Class A evidence: studies that meet all six literature classification criteria, or five criteria in the case of studies only on normal control subjects. Class B evidence: studies that meet four or five literature classification criteria, or less than five criteria in the case of studies only on normal control subjects. Class C evidence: studies that meet three or fewer literature classification criteria.
Definition of practice recommendation strengths. The strength of a recommendation or conclusion is based on the quality and consistency of supporting evidence, as well as the magnitude of benefits, risks, and costs. The following rating system is used: 1. 2. 3.
Practice standards: generally accepted principles for patient management which reflect a high degree of clinical certainty (Class A evidence). Practice guidelines: recommendations for patient management which reflect moderate clinical certainty (Class B evidence). Practice options/advisories: other strategies for patient management for which the clinical utility is uncertain (Class C evidence).
Conclusions and recommendations. The following conclusions and recommendations are made for the electrodiagnostic medicine evaluation of patients with suspected UNE. The recommendations are given in greater detail in the literature review developed by the AAEM. These recommendations are practice guidelines unless otherwise indicated. General principles: 1.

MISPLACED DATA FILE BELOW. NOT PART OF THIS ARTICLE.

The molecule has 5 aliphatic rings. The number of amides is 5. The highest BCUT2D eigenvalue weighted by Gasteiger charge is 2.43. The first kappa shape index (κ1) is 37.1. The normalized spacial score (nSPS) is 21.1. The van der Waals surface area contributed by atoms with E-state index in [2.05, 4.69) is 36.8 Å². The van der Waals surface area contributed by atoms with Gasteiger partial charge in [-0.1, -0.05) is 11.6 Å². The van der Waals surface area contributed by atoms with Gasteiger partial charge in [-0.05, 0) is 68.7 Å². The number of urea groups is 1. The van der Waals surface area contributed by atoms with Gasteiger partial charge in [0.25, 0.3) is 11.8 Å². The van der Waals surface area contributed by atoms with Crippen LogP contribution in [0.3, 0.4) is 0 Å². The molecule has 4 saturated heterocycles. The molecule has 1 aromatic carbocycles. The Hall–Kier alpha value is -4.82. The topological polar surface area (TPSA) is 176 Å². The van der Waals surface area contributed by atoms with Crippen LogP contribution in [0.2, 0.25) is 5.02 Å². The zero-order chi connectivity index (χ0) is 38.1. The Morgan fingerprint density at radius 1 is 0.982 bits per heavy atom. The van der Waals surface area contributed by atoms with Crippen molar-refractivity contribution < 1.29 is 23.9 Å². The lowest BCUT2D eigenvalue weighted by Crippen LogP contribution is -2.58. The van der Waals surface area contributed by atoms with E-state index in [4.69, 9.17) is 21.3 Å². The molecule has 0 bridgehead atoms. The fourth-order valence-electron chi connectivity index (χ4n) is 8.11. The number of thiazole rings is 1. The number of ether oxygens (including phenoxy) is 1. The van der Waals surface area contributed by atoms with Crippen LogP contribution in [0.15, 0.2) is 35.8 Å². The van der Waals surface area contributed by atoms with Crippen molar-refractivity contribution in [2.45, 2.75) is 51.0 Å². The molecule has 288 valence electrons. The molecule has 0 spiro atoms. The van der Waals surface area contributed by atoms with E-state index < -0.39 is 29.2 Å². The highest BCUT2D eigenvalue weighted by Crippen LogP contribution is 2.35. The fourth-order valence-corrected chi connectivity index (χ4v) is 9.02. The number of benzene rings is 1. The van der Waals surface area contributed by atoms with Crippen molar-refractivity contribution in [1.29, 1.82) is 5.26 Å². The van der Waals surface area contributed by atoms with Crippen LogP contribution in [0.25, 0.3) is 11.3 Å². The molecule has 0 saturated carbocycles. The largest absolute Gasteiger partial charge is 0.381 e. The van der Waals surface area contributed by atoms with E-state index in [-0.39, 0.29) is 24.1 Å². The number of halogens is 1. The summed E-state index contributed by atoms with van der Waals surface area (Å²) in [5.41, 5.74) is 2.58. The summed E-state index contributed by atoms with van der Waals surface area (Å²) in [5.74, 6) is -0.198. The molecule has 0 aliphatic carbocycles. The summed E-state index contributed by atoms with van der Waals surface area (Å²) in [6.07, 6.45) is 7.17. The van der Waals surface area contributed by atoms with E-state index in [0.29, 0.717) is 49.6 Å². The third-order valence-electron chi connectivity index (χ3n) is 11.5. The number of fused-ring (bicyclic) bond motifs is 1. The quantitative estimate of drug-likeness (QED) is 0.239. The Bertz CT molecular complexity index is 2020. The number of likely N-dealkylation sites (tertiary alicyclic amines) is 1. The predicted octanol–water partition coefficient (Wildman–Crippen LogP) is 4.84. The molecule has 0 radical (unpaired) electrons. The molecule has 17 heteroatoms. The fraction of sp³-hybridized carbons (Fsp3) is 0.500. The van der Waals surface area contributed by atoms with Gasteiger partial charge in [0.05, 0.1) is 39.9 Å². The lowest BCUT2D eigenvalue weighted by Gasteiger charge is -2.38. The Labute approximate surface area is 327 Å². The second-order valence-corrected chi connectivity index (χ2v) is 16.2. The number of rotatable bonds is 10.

Ulnar sensory and motor NCSs should be performed with surface stimulation and recording. Limb temperatures should be monitored and maintained in a reference range and should be reported if outside a reference range. Corrections in conduction for temperature, if any, should be indicated in the report, although warming cool limbs and repeating the studies is preferable when possible. This recommendation is a practice standard. If ulnar sensory or motor NCSs are abnormal, further NCSs should be carried out to exclude a diffuse process. This recommendation is a practice standard.
Elbow position: 3.
Ulnar motor NCS reports should specify the elbow position used during the performance of the studies and the reference values employed. The technique used should be the same as that used to determine the reference values. The same elbow position should be employed during both stimulation and measurement. This recommendation is a practice standard. The most logical elbow position for ulnar NCSs is moderate flexion; 70Â° to 90Â° from horizontal. Moderate flexion provides the greatest correlation between surface skin measurement and true nerve length. Across-elbow distances used in evaluations performed with the elbow in moderate flexion have been in the range of 10 cm; this distance correlates best with published reference values. However, studies performed over
this distance may mask a focal abnormality. Normal results over a 10-cm distance may occur despite a significant focal lesion. Stimulation more than 3 cm distal to the medial epicondyle should be avoided as the nerve is usually deep within the flexor carpi ulnaris muscle by this point and there is substantial risk of submaximal stimulation.